According to the Insurance Information Institute, homeowners insurance rates have increased by 4% in 2021 compared to the year prior. Since 2017, premium rates are up 11.4% on average, which means they are rising faster than inflation. So what will the housing market in 2022 look like, and what factors are playing the biggest roles?
Rising mortgage rates
The National Association of Realtors (NAR) and the National Association of Home Builders (NAHB) both projected that higher mortgage rates will be set in 2022 to help moderate home prices, but low inventory will still favor sellers rather than buyers as the year progresses. The group not only predicts that mortgage rates will increase by 3.7% due to inflation; they also predict that median home prices will continue to rise by 5.7% this year.
According to a January 2022 study conducted by Freddie Mac, mortgage rates rose across all mortgage loan types, with the 30-year fixed-rate mortgage increasing by almost a quarter of a percent from last week. Since rising mortgage rates impact monthly payments made on a home, some shoppers will need to shift their search down in price to account for the change. Rising interest rates will eventually impact home affordability and lower the chance for some shoppers to become homeowners.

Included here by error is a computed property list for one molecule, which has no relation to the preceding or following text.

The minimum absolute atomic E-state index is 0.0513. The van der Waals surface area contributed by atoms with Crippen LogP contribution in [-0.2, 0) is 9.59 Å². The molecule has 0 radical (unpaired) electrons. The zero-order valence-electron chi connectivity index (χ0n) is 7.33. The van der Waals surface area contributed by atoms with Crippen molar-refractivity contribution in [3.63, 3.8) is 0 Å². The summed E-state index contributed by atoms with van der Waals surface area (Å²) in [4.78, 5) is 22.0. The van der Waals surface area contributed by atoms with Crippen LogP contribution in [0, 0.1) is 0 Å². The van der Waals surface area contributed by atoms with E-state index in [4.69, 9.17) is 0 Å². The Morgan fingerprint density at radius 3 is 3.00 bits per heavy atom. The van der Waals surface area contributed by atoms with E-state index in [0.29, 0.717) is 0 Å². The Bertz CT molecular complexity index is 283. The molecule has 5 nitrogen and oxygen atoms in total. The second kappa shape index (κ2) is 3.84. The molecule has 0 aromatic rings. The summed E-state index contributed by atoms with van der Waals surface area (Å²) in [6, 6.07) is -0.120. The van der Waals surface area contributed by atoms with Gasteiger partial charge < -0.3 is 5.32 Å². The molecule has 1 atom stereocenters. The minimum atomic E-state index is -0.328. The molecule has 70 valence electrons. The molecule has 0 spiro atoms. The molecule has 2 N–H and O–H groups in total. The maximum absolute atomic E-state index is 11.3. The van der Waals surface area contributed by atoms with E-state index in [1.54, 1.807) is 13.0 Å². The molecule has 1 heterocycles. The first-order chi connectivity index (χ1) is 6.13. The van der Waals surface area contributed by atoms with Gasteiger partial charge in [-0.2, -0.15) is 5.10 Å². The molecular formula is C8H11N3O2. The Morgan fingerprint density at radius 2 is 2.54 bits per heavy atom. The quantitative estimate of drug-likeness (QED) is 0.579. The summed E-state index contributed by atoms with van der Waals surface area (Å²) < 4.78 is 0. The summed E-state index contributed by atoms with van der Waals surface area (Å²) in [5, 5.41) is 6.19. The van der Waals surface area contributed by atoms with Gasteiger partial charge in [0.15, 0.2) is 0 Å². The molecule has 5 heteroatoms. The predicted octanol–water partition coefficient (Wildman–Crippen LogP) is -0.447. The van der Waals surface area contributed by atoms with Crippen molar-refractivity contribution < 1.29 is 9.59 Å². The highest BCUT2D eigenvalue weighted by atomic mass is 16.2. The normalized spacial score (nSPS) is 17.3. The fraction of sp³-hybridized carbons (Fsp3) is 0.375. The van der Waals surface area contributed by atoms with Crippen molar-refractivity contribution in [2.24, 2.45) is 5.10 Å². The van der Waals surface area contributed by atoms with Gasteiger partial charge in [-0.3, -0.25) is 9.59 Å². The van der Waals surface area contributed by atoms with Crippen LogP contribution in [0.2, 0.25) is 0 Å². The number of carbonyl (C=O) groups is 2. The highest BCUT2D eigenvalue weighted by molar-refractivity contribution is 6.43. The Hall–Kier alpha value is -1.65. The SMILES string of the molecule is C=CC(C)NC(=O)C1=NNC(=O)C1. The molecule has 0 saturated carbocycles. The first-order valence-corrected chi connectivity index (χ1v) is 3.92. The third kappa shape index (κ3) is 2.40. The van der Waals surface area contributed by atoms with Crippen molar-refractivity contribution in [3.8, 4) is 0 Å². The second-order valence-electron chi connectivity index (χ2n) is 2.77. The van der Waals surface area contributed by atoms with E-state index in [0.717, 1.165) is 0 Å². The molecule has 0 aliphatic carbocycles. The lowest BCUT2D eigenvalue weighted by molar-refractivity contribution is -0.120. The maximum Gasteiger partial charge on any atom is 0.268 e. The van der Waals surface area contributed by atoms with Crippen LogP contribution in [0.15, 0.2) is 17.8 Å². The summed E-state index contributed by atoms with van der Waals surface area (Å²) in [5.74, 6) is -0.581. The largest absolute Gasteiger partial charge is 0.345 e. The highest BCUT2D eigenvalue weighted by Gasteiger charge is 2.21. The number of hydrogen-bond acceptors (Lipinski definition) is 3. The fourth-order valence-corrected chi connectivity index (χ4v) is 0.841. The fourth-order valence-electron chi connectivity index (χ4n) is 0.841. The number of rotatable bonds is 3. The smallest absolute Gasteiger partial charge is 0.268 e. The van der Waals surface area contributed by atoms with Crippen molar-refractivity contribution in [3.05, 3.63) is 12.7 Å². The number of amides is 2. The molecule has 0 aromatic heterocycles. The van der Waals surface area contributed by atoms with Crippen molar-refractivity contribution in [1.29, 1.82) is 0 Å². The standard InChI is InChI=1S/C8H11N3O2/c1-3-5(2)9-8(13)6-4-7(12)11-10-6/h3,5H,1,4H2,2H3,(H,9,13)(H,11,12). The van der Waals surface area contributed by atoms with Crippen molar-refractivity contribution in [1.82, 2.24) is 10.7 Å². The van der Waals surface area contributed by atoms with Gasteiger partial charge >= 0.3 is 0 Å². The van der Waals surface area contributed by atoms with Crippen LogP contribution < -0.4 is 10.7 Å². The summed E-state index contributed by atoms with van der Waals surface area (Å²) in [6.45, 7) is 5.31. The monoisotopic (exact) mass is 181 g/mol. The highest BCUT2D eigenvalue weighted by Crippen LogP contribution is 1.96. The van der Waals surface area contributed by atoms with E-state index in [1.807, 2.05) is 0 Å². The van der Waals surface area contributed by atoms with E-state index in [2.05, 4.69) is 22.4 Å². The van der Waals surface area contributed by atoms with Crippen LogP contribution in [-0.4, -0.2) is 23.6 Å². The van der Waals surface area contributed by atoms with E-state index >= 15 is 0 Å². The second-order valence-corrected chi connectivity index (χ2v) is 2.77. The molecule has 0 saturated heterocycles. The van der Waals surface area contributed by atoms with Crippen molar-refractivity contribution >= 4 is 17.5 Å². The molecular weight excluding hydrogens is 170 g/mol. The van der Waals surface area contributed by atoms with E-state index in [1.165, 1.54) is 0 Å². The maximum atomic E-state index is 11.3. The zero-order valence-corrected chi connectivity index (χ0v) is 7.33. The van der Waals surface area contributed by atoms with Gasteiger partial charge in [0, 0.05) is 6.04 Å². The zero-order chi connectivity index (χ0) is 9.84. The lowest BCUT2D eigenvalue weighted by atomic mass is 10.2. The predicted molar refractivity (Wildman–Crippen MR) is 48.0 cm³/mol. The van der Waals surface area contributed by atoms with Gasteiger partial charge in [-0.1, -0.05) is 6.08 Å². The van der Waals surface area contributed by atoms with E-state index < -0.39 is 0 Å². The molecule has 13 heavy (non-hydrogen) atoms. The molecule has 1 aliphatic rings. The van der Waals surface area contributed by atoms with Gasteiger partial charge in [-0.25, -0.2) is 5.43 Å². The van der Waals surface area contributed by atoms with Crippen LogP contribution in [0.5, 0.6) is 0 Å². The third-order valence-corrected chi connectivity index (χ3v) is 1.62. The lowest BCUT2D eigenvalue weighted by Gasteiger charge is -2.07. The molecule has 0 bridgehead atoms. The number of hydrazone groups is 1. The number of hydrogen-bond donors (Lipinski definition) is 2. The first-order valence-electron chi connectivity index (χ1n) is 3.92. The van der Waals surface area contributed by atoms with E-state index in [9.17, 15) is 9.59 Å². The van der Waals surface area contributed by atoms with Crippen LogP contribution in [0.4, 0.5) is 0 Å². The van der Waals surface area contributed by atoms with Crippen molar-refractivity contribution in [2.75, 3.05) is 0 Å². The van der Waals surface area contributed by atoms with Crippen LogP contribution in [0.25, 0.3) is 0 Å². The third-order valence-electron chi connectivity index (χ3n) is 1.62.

Supply and labor shortage
While 2021 saw a supply shortage in lumber and timber, the biggest obstacle the housing market is going to face this year is the nationwide labor shortage. Finding qualified truck drivers is predicted to be a continuing pain point in the industry, in addition to having to navigate regulations around drug testing and marijuana legalization. The NAHB also estimates that the construction industry will need to add 740,000 workers a year to make up for the upcoming retirements and the industry’s growth.
But that doesn’t mean the supply shortage has been completely resolved just yet — although the lumber and timber shortage isn’t as debilitating as it was in early 2021, material prices are still as volatile as before. At the end of 2021, building material prices increased by almost 20% compared to the year prior.
Get the breakdown of different building materials and their price increases in the NAHB January report here.
Although natural disasters took the nation by storm in 2021, some states were hit harder than others. Dealing with weather-related catastrophes isn't new for high-risk states like Florida and California, but the sheer amount of claims are pushing carriers to inevitably raise rates to be able to accurately assess risk and even pull their presence from heavily impacted states.
United Property and Casualty Insurance Co., one of Florida’s largest carriers, reported that it would stop writing new homeowner business in the state while also asking for a 22.6% rate increase on some policies. The carrier blamed hurricane losses, higher loss-adjustment expenses and reinsurance costs for the rate hike and pullback. In February, Progressive announced that it would drop homeowners coverage for more than 56,000 older homes across the state. Other carriers like the Florida Farm Bureau, TypTap Insurance and People’s Trust Insurance have also stopped writing new policies in the state.